Awards honor deputies for actions during Walmart shooting

Deputies, from left, Andrew Ejde, John Stacy and Krista McDonald are recognized by Sheriff Steve Boyer at a Kitsap County Sheriff’s Office awards ceremony last week. - Courtesy photo
Deputies, from left, Andrew Ejde, John Stacy and Krista McDonald are recognized by Sheriff Steve Boyer at a Kitsap County Sheriff’s Office awards ceremony last week.
— image credit: Courtesy photo

The Kitsap County Sheriff’s Office honored Deputies Krista McDonald, Andrew Ejde and John Stacy at an awards ceremony Sept. 20, for their responses during a January shooting at the South Kitsap Walmart.

The Sheriff’s Office also honored David Wilson, a registered nurse and Gulf War Army veteran who helped first responders at the scene.

Ejde and Stacy were shot and injured while pursuing 30-year-old Anthony Martinez as the two were following up on a call that Martinez had been seen with a young girl who didn’t seem to be a relative.

“Ejde was running after the suspect, closing in and about to apprehend him, when the felon drew a semi-automatic handgun and began firing numerous rounds,” according to a speech by Sheriff Steve Boyer at the awards ceremony. “Ejde was struck by a bullet in the left shoulder that spun him around to his left; he immediately turned back toward the fleeing felon and was simultaneously hit by a second bullet into his right bicep.”

He spun to the right and to the ground onto a flower bed.

He tried to draw his duty weapon, but couldn’t with either hand because of his wounds. So, he rolled off the planter and used a concrete curb for cover.

Stacy went after Martinez until Martinez shot Stacy in the right shoulder, knocking the deputy to the ground.

Immediately, he dove behind a parked patrol vehicle for cover, but he regained his feet, drew his weapon and “advanced toward the suspect,” Boyer said.

McDonald, who was providing backup for Ejde and Stacy, fired at Martinez from behind her patrol vehicle, about 90 feet away from the suspect.

She advanced toward the suspect, without the benefit of protective cover, and shot Martinez’s left leg.

“After hitting the asphalt, Martinez rolled onto his back and began shooting again,” Boyer said. “By this point, Deputy McDonald had moved to within 60 feet of the suspect, placing herself in the line of fire to distract the suspect from firing at the wounded deputies. She continued returning gunfire.”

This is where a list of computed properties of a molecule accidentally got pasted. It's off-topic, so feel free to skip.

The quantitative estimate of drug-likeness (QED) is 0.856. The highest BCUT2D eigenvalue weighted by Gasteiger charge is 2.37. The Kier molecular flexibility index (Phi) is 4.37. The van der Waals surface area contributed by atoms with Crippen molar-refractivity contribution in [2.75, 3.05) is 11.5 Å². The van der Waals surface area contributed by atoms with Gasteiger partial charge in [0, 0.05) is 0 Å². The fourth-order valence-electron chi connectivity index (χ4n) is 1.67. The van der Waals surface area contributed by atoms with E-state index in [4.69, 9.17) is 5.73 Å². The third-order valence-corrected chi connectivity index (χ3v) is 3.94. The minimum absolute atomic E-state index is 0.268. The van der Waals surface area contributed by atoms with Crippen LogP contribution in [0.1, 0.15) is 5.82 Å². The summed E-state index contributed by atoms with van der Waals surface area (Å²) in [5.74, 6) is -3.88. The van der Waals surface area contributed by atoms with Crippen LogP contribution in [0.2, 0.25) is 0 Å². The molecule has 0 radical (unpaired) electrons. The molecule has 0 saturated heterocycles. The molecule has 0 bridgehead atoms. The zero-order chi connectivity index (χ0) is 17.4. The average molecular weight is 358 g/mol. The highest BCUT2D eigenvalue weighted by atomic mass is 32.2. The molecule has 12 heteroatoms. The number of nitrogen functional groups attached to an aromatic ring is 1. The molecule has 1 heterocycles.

Astrid Valdivia, a 13-year-old from Utah who had run away with Martinez, ran over to him.

He shot her, then shot himself. Both wounds were fatal.

“This entire scenario, from the moment the suspect broke contact and ran, until the shooting finally ceased was 39 seconds,” Boyer said.

David Wilson, an Army medic who was wounded in action by gunfire during the Gulf War, happened to be nearby during the shooting.

“He approached the first team of responding deputies and volunteered his expertise and assistance," Boyer said. "Once the two deputies were en rout to Tacoma General Hospital, he quietly left the scene."

Boyer gave Wilson the Sheriff’s Certificate of Appreciation.

A Purple Heart Medal and The Medal of Courage were given to Ejde and Stacy.

McDonald was given the Medal of Valor, which “requires extraordinary action that involves the immediate risk to life in the prevention of harm to others, or extraordinary action involving immediate risk to life in the apprehension of dangerous persons,” Boyer said.

McDonald will also be nominated for the sheriff of the year award nationwide.

“The fact that she was nominated is a great honor,” Deputy Scott Wilson, the public information officer for the Sheriff’s Office, said.

The Sheriff’s Office has also nominated McDonald for an award from the Bureau of Justice.

The deputies involved in the shooting have, so far, declined to talk with the media about it.

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